The safe way to do this is to use a 1 Ohm resistor in series with one of the power leads, and measure the voltage drop across it, using a 13.8v (nominal) voltage supply. Since I=E/R, and R=1 Ohm, the voltage across the 1 Ohm resistor is the current flowing through it; eg: 20mV = 20mA. I suspect that the LEDs in the light are the Luxeon type, unless they are extremely cheaply made.

    Let's assume for the moment that the LED's Vf is indeed 2.6v each. The diodes are the tough part; I don't know if they're Schottky or standard rectifiers. Let's assume for the moment that the diodes will drop about 0.7v across themselves.

    In a full-wave bridge rectifier, two diodes will be in series with any current flow. Since each diode has a Vf of 0.8 (ballpark) the diodes in total will have a 1.6v drop.

    If the LEDs are indeed grouped in two strings of three (which is also my best guess, given that there are two resistors) then there will be 3 x 2.6v = 7.8v drop across them.
    So, for the total Vf across all LEDs and diodes, we wind up with 7.8v + 1.6v = 9.4v.

    Let's look at the supply side for a minute. When the vehicle is running, the alternator will be powering the system and charging the battery. If the battery is really depleted, the alternator may be putting out around 14.5v; if battery is charged and no accessories are running, the alternator may be putting out around 13.4v. Let's go with 13.8v as a typical value.

    So, we have a 13.8v supply, and the LEDs & diodes have a total of 9.4v drop.
    13.8 - 9.2 = 4.4v left over to drop across the current limiting resistors.
    Now is where the actual current flow would come in handy. But let's make some guesses on what the values of the internal current limiting resistors might be.
    If the LED current is 70mA, then Rlimit = 4.4v/70mA = 4.4/0.07 = 62.9 Ohms, 308mW
    If the LED current is 25mA, then Rlimit = 4.4v/25mA = 4.4/0.025 = 176 Ohms, 110mW
    etc.
    When selecting a resistor wattage, rule of thumb is twice the actual wattage required, then select a resistor that is rated >= to that result.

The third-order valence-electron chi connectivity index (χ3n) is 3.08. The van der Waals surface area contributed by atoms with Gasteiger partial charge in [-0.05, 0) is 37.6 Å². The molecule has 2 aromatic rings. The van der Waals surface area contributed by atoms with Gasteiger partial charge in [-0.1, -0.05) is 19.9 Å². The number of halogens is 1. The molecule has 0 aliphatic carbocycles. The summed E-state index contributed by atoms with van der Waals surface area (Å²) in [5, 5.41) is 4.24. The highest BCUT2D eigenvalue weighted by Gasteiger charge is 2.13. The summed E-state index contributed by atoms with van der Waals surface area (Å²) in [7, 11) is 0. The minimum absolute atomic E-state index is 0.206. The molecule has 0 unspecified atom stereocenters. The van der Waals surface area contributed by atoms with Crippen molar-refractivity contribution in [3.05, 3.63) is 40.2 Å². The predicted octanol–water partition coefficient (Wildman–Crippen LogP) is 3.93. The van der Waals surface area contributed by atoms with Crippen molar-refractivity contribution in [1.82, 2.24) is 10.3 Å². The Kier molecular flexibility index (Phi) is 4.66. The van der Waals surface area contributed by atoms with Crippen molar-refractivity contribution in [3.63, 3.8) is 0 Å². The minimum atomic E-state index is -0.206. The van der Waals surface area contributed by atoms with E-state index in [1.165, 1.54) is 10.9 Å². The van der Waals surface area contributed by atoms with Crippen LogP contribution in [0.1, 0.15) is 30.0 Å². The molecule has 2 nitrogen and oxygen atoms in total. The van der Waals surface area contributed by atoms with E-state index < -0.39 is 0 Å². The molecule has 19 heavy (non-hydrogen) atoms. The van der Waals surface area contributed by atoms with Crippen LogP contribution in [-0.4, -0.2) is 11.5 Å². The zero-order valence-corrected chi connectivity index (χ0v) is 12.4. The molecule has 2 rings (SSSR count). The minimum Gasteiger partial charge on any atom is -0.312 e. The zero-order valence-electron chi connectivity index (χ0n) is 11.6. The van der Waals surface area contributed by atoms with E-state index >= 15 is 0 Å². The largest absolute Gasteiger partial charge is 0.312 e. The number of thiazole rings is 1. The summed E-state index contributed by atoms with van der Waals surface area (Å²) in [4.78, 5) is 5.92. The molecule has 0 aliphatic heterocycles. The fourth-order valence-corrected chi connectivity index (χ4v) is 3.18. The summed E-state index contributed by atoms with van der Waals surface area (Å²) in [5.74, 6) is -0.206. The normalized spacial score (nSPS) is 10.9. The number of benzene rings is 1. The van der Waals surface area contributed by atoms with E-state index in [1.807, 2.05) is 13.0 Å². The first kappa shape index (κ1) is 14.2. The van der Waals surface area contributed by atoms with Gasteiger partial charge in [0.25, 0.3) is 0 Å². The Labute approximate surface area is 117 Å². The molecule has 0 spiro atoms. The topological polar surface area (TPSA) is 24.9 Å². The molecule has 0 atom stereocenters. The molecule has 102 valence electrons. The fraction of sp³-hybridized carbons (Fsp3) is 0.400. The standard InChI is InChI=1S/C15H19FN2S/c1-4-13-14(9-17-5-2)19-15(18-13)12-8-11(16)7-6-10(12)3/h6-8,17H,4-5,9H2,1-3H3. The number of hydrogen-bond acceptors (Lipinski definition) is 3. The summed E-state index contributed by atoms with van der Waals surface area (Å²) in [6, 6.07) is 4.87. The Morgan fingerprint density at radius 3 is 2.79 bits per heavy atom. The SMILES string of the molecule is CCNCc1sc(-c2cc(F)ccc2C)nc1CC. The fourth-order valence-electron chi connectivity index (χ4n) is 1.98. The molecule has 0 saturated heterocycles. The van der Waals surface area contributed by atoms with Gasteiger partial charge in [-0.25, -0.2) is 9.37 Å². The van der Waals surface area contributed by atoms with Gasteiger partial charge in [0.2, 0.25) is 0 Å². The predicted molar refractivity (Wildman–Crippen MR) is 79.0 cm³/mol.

Since you're adding diodes in series, you're going to decrease the voltage available to the circuit from 13.8 down to about 13. This will change the amount of current flowing through the LEDs. Run the numbers the same way I did to see the new results.
     
  11. doug3460

    Thread Starter Active Member

    Oct 19, 2008
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    Excellent help! I'll go examine it with your suggestions now. I'm off the next few nights & intend to have this up & running soon. I do believe these are cheaply made because the LEDs are the T1-3/4 size. I'll get back with the results.

    By the way, I re-read my post & realized I forgot to correct for the resistors already in the lamp. What I meant was the resistor I would add would have to total that 440 ohm target if I want to shoot for around 15mA. Anyway, let me explore it & thanks again.
     
  12. SgtWookie

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    OK.

    I forgot to mention that if each string had 25mA running through it, then the total current observed would be 50mA.

    The reason they use separate current limiting resistors is because the Vf of LEDs can vary up towards 10%, even in the same batch. A graph of the distribution of Vf for a given current for a batch of the same type LEDs would look like the traditional bell (Gaussian) curve.

    Try values from roughly 47 Ohms to 120 Ohms. I suggest using 1 Watt resistors, because you'll likely be insulating them using shrink tubing. The shrink tubing will slow the dissipation of heat.
     
  13. doug3460

    Thread Starter Active Member

    Oct 19, 2008
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    I was called-in to work for a couple nites, so couldn't reply. Lights are now installed & functioning fine :cool:. Here's the numbers:

    Measured current was .018. That means the resistors they probably used are 330Ω, 1/4 watt (doubling .101 & rounding up). LEDs in that range average 2.1 Vf. Doing the math meant I should have been able to connect the unit to a 9v battery. I did and it worked.

    I ended up going with 150Ω, 1/2w resistor. That put the run mode around 10mA & brakes around 15mA. Of course, I'd need to go to <9mA run mode to get a really big difference, but this suffices.

    I realize the lights are cheaply made, but it was their dimensions, sealed unit & reflector lens in addition to cost that made them appropriate. Lots of red lensed LED lamps out there - not a lot with reflector lenses in the size I needed.

    I picked-up on some things you wrote & did further study on diodes, rectifiers and semi-conductors in the AAC volumes. I'll be starting my flashing/pulsing circuit project soon & hope to have a schematic together by the weekend. But that's a different thread :D. Thanks again for your help & advice. It was exactly what was needed. :)
     
  14. SgtWookie

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    Jul 17, 2007
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    Glad to hear of your success! :cool:

    Be careful of those cage drivers out there. ;)